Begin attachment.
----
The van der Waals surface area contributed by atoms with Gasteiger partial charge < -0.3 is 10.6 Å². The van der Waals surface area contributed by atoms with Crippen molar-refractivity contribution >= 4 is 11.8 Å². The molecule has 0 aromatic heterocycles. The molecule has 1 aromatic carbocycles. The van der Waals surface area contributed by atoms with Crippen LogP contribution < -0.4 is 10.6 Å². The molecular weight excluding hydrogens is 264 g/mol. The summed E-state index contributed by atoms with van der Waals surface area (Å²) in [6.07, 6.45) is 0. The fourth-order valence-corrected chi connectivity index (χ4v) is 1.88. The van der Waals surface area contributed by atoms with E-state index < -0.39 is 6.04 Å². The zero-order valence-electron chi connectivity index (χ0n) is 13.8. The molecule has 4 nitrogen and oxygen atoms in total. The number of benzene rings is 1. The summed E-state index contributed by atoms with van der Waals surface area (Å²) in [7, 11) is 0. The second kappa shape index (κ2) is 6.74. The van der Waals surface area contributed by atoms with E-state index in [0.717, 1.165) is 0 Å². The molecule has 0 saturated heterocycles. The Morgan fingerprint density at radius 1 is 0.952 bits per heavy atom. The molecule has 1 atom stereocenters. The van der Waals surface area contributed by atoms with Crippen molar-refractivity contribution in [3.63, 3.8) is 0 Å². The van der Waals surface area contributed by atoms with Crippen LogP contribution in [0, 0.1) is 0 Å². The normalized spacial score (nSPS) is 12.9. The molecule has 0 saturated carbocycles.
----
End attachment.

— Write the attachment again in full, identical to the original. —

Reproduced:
The van der Waals surface area contributed by atoms with Gasteiger partial charge < -0.3 is 10.6 Å². The van der Waals surface area contributed by atoms with Crippen molar-refractivity contribution >= 4 is 11.8 Å². The molecule has 0 aromatic heterocycles. The molecule has 1 aromatic carbocycles. The van der Waals surface area contributed by atoms with Crippen LogP contribution < -0.4 is 10.6 Å². The molecular weight excluding hydrogens is 264 g/mol. The summed E-state index contributed by atoms with van der Waals surface area (Å²) in [6.07, 6.45) is 0. The fourth-order valence-corrected chi connectivity index (χ4v) is 1.88. The van der Waals surface area contributed by atoms with E-state index < -0.39 is 6.04 Å². The zero-order valence-electron chi connectivity index (χ0n) is 13.8. The molecule has 4 nitrogen and oxygen atoms in total. The number of benzene rings is 1. The summed E-state index contributed by atoms with van der Waals surface area (Å²) in [7, 11) is 0. The second kappa shape index (κ2) is 6.74. The van der Waals surface area contributed by atoms with E-state index in [0.717, 1.165) is 0 Å². The molecule has 0 saturated heterocycles. The Morgan fingerprint density at radius 1 is 0.952 bits per heavy atom. The molecule has 1 atom stereocenters. The van der Waals surface area contributed by atoms with Crippen molar-refractivity contribution in [3.63, 3.8) is 0 Å². The van der Waals surface area contributed by atoms with Crippen LogP contribution in [0, 0.1) is 0 Å². The normalized spacial score (nSPS) is 12.9. The molecule has 0 saturated carbocycles.